Beta This part of GOV.UK is being rebuilt – find out what this means

HMRC internal manual

Insurance Premium Tax

From
HM Revenue & Customs
Updated
, see all updates

Calculating the value of the premium: types of contract covering exempt and taxable risks: methods of apportionment

Section 13 of Notice IPT1 provides guidance on apportionment in cases involving taxable and exempt supplies. Section 13.2 of Notice IPT1 suggests possible methods of apportionment in particular circumstances, which are reproduced below. These are only examples and deal with policies which relate to both UK and non-UK risks. Insurers should only use these formulae where they produce a just and reasonable apportionment. Insurers are free to use any other formula as long as the method they use produces a just and reasonable result. We would expect there to be a close relationship between the risk covered and the apportionment method used. However, where an individual premium is quoted for each risk covered under the policy then an apportionment is not required.

Policies covering buildings Taxable element of the policy = Value of UK property insured ÷ Value of all property insured This formula can be used where a policy covers buildings located both inside and outside the UK.
     
Policies covering vehicles Taxable element of the policy = Number of insured vehicles registered in the UK ÷ Total number of vehicles insured In the unusual situation where a vehicle is not registered the liability is determined by where the policy holder is located. A specific adjustment may therefore be required to take account of these vehicles in the calculation.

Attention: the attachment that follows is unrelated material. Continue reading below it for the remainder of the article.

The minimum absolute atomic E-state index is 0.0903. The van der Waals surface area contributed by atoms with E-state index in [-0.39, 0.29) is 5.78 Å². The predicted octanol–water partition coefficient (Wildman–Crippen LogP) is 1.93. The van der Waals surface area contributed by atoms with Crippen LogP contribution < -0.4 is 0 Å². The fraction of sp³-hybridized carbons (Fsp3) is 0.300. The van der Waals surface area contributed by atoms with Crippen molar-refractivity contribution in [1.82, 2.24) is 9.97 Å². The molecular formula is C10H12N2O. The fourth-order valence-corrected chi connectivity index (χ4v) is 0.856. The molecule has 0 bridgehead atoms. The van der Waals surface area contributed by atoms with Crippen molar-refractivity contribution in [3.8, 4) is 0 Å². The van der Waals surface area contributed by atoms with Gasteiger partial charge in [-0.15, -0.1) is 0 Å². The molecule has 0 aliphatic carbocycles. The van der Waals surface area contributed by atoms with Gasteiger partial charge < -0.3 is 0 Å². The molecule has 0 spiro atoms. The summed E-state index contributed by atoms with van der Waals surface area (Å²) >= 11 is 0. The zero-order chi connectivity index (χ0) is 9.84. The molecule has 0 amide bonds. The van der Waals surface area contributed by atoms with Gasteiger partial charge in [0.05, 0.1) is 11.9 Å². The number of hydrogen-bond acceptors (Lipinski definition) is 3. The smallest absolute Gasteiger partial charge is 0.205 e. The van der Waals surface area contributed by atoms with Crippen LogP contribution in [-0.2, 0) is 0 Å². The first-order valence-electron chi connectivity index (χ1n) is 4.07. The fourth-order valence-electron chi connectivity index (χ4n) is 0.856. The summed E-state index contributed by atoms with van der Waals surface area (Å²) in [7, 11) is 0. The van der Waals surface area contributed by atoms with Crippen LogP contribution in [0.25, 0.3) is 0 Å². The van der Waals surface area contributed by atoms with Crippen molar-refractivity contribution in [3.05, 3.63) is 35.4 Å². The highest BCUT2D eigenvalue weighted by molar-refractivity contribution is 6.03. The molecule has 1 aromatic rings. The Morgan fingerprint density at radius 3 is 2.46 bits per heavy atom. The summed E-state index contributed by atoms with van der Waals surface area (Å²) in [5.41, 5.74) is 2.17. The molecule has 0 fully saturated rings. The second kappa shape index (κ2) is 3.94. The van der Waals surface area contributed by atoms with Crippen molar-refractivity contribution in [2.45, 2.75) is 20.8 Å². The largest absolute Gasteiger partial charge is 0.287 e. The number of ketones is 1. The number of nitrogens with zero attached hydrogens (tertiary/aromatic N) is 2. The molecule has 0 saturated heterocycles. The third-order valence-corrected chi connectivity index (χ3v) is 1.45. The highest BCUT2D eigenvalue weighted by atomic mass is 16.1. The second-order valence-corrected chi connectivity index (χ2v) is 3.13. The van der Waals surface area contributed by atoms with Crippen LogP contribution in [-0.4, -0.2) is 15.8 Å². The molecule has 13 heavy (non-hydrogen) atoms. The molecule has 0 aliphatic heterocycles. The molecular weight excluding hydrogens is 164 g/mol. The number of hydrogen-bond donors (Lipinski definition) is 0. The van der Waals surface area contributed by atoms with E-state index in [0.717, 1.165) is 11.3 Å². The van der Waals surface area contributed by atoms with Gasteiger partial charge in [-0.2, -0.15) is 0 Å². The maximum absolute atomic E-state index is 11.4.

Policies covering other world-wide risks Taxable element of the policy = Turnover of UK establishments ÷ Turnover of UK and non-UK establishments  

Or for employees policies:

Taxable element of the policy = Number of employees (or directors and officers) located in UK ÷ Total employees (or directors and officers) This formula can be used for policies covering:
  • product and public liability;
  • business interruption, professional indemnity and product tamper.

This formula can also be used for policies covering:

  • directors’ and officers’ and employers’ liability;
  • errors and omissions;
  • employers’ policies covering employees for personal accident;
  • Fidelity guarantee cover (held by an employer to cover against theft by employees).      
      Policies covering cargo transit Taxable element of the policy = Number of intra-UK journeys ÷ Number of worldwide journeys This formula can be used if the policy covers journeys worldwide including some which are totally within the UK (where the related premium is taxable).